COMPARATIVE STUDY
JOURNAL ARTICLE

Pulse oximetry screening at 4 hours of age to detect critical congenital heart defects

Dorothy M Sendelbach, Gregory L Jackson, Susanna S Lai, David E Fixler, Elizabeth K Stehel, William D Engle
Pediatrics 2008, 122 (4): e815-20
18762486

OBJECTIVE: The purpose of this prospective study was to assess the feasibility and reliability of pulse oximetry screening to detect critical congenital heart defects in a newborn nursery.

METHODS: The study was performed in a large urban hospital with an exclusively inborn population. Stable neonates who had a gestational age of >or=35 weeks and birth weight of >or=2100 g and in whom a critical congenital heart defect was not suspected were admitted to the newborn nursery. When the 4-hour pulse oximetry reading was <96%, pulse oximetry was repeated at discharge, and when the pulse oximetry reading remained at persistently <96%, echocardiography was performed.

RESULTS: Of 15299 admissions to newborn nursery during the 12-month study period, 15233 (99.6%) neonates were screened with 4-hour pulse oximetry. Pulse oximetry readings were >or=96% for 14374 (94.4%) neonates; 77 were subsequently evaluated before discharge for cardiac defects on the basis of clinical examination. Seventy-six were normal, and 1 had tetralogy of Fallot with discontinuous pulmonary arteries. Pulse oximetry readings at 4 hours were <96% in 859 (5.6%); 768 were rescreened at discharge, and 767 neonates had a pulse oximetry reading at >or=96%. One neonate had persistently low pulse oximetry at discharge; echocardiography was normal. Although 3 neonates with a critical congenital heart defect had a 4-hour pulse oximetry reading of <96%, all developed signs and/or symptoms of a cardiac defect and received a diagnosis on the basis of clinical findings, not screening results.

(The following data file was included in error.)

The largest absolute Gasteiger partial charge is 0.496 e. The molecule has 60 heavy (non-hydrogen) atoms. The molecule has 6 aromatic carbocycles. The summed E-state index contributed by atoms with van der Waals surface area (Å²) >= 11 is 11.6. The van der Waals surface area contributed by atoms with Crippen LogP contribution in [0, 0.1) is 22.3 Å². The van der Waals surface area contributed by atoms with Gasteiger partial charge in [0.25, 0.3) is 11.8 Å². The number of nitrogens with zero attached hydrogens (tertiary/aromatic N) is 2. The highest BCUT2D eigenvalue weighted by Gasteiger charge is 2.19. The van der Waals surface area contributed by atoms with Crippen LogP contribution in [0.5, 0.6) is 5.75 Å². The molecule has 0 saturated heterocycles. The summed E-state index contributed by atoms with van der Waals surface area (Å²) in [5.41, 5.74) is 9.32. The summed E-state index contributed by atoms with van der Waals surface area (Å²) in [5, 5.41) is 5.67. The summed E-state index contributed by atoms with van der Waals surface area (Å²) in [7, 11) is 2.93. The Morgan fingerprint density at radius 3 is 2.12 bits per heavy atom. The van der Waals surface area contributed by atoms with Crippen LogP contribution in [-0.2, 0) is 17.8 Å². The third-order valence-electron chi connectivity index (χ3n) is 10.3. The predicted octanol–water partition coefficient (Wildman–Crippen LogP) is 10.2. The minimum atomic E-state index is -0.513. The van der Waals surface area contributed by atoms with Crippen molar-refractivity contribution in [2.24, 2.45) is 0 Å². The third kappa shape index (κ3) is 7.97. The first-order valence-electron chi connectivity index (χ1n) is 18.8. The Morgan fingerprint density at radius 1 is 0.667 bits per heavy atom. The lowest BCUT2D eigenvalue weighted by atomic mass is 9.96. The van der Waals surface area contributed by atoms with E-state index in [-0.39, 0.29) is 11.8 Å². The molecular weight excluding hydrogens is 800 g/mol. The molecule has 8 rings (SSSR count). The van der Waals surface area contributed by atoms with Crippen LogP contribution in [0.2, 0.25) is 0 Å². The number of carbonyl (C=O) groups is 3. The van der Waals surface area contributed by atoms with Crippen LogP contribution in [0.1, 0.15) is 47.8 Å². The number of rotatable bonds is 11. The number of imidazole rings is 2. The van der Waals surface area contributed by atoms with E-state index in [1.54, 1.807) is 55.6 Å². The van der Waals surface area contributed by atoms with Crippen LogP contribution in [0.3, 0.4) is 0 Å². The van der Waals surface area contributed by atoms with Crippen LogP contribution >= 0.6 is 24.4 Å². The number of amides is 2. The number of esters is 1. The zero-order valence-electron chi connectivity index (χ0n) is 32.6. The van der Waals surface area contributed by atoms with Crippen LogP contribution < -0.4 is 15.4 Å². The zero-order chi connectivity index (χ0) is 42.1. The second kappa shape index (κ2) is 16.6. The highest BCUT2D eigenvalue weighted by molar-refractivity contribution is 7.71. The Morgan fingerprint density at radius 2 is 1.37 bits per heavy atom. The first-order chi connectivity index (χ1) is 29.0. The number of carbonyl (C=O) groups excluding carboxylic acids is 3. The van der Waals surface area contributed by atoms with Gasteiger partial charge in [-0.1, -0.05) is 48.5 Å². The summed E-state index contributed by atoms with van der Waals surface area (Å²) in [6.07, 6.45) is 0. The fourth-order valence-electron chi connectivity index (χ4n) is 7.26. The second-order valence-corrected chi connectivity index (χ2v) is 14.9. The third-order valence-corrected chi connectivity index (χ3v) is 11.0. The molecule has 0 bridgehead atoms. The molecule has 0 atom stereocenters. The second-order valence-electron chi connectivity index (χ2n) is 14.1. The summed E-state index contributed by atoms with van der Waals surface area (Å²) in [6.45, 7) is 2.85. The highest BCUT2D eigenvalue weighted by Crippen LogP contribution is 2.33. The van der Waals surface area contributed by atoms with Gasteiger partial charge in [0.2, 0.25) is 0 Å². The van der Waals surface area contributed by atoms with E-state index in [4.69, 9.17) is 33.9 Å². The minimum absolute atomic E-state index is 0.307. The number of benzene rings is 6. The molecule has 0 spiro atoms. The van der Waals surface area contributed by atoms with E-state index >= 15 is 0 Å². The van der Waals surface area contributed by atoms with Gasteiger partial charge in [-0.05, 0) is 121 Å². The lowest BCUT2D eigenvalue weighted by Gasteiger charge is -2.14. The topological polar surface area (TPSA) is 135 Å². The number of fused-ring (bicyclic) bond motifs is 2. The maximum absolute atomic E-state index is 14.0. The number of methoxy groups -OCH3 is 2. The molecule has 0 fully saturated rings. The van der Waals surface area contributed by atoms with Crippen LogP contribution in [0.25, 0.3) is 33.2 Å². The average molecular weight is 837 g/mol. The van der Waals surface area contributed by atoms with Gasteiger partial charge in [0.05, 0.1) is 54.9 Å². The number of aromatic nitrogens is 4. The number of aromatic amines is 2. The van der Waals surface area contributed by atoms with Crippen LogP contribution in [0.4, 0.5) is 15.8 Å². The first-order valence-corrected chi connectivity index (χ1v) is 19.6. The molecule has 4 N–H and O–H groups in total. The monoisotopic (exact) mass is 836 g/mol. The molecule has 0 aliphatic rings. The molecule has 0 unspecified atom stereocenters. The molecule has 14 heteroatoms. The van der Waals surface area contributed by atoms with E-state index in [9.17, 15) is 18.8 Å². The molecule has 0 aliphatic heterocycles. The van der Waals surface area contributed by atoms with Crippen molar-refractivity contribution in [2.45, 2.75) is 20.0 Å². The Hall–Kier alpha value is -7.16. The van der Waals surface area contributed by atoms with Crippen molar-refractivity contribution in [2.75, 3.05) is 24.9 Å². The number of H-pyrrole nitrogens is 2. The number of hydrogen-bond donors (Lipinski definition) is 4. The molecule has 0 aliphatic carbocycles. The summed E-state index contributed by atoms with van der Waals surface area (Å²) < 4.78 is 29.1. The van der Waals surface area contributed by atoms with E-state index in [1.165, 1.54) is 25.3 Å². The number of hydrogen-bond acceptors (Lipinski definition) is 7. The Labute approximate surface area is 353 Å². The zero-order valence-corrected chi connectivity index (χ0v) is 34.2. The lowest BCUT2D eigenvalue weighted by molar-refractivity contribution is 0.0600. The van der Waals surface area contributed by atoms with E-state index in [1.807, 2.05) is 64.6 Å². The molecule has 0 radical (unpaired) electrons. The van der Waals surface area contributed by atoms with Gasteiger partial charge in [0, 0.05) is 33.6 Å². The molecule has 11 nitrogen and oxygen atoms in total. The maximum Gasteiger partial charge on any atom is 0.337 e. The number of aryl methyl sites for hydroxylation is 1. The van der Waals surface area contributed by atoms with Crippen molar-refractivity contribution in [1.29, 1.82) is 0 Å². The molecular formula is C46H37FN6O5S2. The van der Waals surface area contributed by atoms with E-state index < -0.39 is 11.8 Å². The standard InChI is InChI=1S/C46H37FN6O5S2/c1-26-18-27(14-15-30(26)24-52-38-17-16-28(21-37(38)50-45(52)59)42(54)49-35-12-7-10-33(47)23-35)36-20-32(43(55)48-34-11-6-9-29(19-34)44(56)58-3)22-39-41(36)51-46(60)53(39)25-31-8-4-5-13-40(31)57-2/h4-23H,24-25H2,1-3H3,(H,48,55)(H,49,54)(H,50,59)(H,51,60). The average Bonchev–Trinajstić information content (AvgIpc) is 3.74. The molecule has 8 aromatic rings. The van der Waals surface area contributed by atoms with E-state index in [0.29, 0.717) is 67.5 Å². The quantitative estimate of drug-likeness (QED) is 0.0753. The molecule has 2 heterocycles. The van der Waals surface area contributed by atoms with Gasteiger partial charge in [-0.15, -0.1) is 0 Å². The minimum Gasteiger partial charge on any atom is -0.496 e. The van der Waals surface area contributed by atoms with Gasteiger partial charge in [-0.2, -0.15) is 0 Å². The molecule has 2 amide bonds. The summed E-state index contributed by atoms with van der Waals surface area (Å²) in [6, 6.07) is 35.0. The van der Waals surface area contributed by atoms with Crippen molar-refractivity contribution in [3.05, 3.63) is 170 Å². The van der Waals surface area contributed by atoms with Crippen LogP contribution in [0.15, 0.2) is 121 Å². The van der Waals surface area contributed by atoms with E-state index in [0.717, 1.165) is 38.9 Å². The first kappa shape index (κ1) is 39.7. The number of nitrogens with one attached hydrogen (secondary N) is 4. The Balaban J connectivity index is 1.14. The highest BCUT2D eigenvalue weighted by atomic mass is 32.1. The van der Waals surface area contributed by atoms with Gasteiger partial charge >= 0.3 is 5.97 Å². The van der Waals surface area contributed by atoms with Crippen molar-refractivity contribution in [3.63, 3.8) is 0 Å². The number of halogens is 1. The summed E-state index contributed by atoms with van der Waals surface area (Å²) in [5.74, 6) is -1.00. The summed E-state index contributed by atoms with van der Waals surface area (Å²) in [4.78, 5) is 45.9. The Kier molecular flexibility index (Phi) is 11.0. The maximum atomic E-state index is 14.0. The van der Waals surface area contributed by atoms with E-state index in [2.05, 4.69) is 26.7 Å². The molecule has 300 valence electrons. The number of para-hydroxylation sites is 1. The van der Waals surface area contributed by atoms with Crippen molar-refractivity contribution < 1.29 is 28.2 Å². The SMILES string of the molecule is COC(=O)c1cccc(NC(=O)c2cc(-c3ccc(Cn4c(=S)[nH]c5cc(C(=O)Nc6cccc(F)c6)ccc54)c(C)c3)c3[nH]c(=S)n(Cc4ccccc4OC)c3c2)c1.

CONCLUSIONS: All neonates with a critical congenital heart defect were detected clinically, and no cases of critical congenital heart defect were detected by pulse oximetry screening. These results indicate that pulse oximetry screening does not improve detection of critical congenital heart defects above and beyond clinical observation and assessment. Our findings do not support a recommendation for routine pulse oximetry screening in seemingly healthy neonates.

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